Aim: The objective of the present review was to systematically characterize the types of cognitive impairment that are found in different non-brain types of cancer as measured by objective and validated tests, and also to further examine depression and cognitive function in cancer patients and explore their available rehabilitation treatments. Results: A total of 29 articles were reviewed. Most of these studies suggest that chemotherapy as well as the combination of chemotherapy and hormonal therapy can influence cognition in different types of cancer patients. Breast cancer patients appear to be the most affected in neuropsychological function, specifically in terms of cognitive impairment and reduced quality of life, as compared to other non-brain solid tumours. Overall, the most impaired functions were verbal ability, memory, executive function, and motor speed. Conclusion: Chemotherapy-related cognitive dysfunction remains under-recognized and undertreated. The various studies reported differing and non-homogenous findings with mixed results, obtained by self-reporting and web-assisted assessment, with other confounding factors such as age and depression during both cancer diagnosis and treatment. An objective neuropsychological assessment is fundamental to avoid underestimation of the extent of chemobrain. Self-reported and web-assisted assessment may ultimately result in confusion between the neuropsychological signs of chemobrain versus those of depression.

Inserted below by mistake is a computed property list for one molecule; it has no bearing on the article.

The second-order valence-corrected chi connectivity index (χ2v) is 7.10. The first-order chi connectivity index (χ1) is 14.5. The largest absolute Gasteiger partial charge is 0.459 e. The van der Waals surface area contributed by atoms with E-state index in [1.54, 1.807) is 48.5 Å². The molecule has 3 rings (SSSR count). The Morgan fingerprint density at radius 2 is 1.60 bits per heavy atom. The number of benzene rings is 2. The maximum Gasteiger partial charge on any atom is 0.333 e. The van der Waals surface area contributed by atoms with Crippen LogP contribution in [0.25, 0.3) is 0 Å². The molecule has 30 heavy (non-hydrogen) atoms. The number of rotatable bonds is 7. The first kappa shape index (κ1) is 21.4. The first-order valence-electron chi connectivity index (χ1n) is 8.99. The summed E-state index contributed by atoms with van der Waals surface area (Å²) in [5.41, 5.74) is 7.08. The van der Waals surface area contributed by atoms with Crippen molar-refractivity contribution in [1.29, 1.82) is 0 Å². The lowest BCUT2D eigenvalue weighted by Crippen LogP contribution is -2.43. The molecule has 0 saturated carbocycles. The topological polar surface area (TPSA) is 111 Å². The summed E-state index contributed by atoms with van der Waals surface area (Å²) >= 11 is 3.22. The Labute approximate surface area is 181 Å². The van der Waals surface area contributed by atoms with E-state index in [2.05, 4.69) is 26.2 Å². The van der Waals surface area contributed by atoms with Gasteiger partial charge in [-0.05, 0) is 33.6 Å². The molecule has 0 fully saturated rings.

Neuropsychological disorders in non-central nervous system cancer: a review of objective cognitive impairment, depression, and related rehabilitation options

Morone G.
2019-01-01

Abstract

Aim: The objective of the present review was to systematically characterize the types of cognitive impairment that are found in different non-brain types of cancer as measured by objective and validated tests, and also to further examine depression and cognitive function in cancer patients and explore their available rehabilitation treatments. Results: A total of 29 articles were reviewed. Most of these studies suggest that chemotherapy as well as the combination of chemotherapy and hormonal therapy can influence cognition in different types of cancer patients. Breast cancer patients appear to be the most affected in neuropsychological function, specifically in terms of cognitive impairment and reduced quality of life, as compared to other non-brain solid tumours. Overall, the most impaired functions were verbal ability, memory, executive function, and motor speed. Conclusion: Chemotherapy-related cognitive dysfunction remains under-recognized and undertreated. The various studies reported differing and non-homogenous findings with mixed results, obtained by self-reporting and web-assisted assessment, with other confounding factors such as age and depression during both cancer diagnosis and treatment. An objective neuropsychological assessment is fundamental to avoid underestimation of the extent of chemobrain. Self-reported and web-assisted assessment may ultimately result in confusion between the neuropsychological signs of chemobrain versus those of depression.
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Utilizza questo identificativo per citare o creare un link a questo documento: https://hdl.handle.net/11697/235760
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